The signers charged the House Speaker, himself a Roman Catholic, with ignoring “the teachings of your Church on matters of faith and morals as they relate to governance.” They said the speaker's voting record was “at variance from one of the Church’s most ancient moral teachings,” regarding the obligations of “those in power” toward the poor and vulnerable.
But this form of faith-based protest has opened up Schneck to criticism over his own approach to the Church's social teaching.
Professor Schneck is a member of the board of directors at Democrats for Life, an organization he describes as “fundamentally and wholly concerned with trying to overturn Roe v. Wade.”
He is also a board member of Catholics in Alliance for the Common Good. That organization has received funding from George Soros' Open Society Institute, which promotes abortion as a “reproductive right.”
Catholics in Alliance typically backs Democratic policies, presenting abortion as an issue that should be addressed by ending poverty. In 2009, Schneck joined a “Catholics for Sebelius” initiative, supporting an Obama nominee whose bishop told her not to receive Communion over her abortion record.
In his interview with CNA, Schneck said he saw the work of Democrats for Life and Catholics in Alliance as complementary.
“I feel like it's both/and,” he said. “I belong to an organization whose primary focus is advancing Catholic social thought, as well as an organization whose primary focus is to end abortion on demand. I don't see these, somehow, as really separate.”
“They're both going about it in slightly different ways – but I don't see them as working in opposition, but actually as working in tandem to build this culture of life.”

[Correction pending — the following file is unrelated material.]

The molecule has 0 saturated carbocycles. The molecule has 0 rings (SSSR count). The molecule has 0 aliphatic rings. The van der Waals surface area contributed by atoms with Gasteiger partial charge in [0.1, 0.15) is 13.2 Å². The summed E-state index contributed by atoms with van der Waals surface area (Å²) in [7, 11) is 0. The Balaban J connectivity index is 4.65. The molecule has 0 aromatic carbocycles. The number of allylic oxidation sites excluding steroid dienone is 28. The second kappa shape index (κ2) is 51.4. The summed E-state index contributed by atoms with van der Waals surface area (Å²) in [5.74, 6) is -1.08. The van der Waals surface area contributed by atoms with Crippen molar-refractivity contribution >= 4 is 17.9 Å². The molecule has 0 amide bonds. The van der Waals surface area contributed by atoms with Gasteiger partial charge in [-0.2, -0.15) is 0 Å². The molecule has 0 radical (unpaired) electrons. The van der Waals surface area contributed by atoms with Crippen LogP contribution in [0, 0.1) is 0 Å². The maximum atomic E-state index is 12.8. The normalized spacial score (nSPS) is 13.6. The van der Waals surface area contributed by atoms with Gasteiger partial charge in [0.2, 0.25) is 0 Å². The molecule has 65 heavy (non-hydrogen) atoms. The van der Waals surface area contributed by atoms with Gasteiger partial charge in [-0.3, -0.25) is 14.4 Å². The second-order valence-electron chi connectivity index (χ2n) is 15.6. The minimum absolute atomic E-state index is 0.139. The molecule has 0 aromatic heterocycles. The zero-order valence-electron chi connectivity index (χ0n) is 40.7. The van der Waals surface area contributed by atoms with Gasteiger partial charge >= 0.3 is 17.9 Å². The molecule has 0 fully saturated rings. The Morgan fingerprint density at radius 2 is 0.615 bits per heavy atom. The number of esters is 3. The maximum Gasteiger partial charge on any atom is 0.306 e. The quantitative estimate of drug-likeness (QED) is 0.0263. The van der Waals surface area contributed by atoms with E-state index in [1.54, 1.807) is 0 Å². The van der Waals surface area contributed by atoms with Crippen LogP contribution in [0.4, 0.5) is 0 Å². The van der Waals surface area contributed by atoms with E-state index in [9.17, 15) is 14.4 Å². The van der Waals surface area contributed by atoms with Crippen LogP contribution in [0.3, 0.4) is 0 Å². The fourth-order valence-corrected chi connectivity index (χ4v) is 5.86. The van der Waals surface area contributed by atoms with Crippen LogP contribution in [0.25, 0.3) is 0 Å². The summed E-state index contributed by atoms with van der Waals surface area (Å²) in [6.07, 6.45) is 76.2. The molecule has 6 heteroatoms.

Schneck opposes the Democratic Party's commitment to legal abortion, a principle made explicit in the party platform. “That's not where I am,” he said, “and surprisingly, many other Democrats are with me.”
He would “like to turn the Democratic Party in a direction where it's much more supportive of what we're trying to accomplish.”
Schneck pointed out that Democrats for Life had spoken out “many times” against the party's abortion commitment. But he acknowedged that “Catholics in Alliance hasn't, so much.”
That's because, Schneck said, “it is more concerned with what are generally thought of as Catholic social thought issues – more concerned with issues like poverty and a living wage, and collective bargaining, those sorts of things.”
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“I think that it would be nice if all of our groups embraced the whole range of Catholic social teaching, especially as it relates to the dignity of the human person,” he said.
But “for reasons of practicality,” he says it “makes sense for some groups to focus primarily on the issue of ending abortion on demand, and other groups to focus on the environment or anti-poverty programs.”
When asked whether he thought pro-life Democrats had done an adequate job confronting former House Speaker Nancy Pelosi on abortion, Schneck said it was a “fair question” and promised to “do my best” in the future.
Pelosi's 2007 commencement address at the Catholic University of San Francisco was not accompanied by a public protest akin to the Boehner letter.
Professor Stephen Krason, a political scientist at Franciscan University of Steubenville and President of the Society of Catholic Social Scientists, disagrees with Schneck's stand against Boehner.
Krason personally identifies himself politically as “neither left, nor right, but Catholic.” He told CNA on May 24 that Schneck's letter to Boehner mistakenly identified Catholic teaching with leftist politics.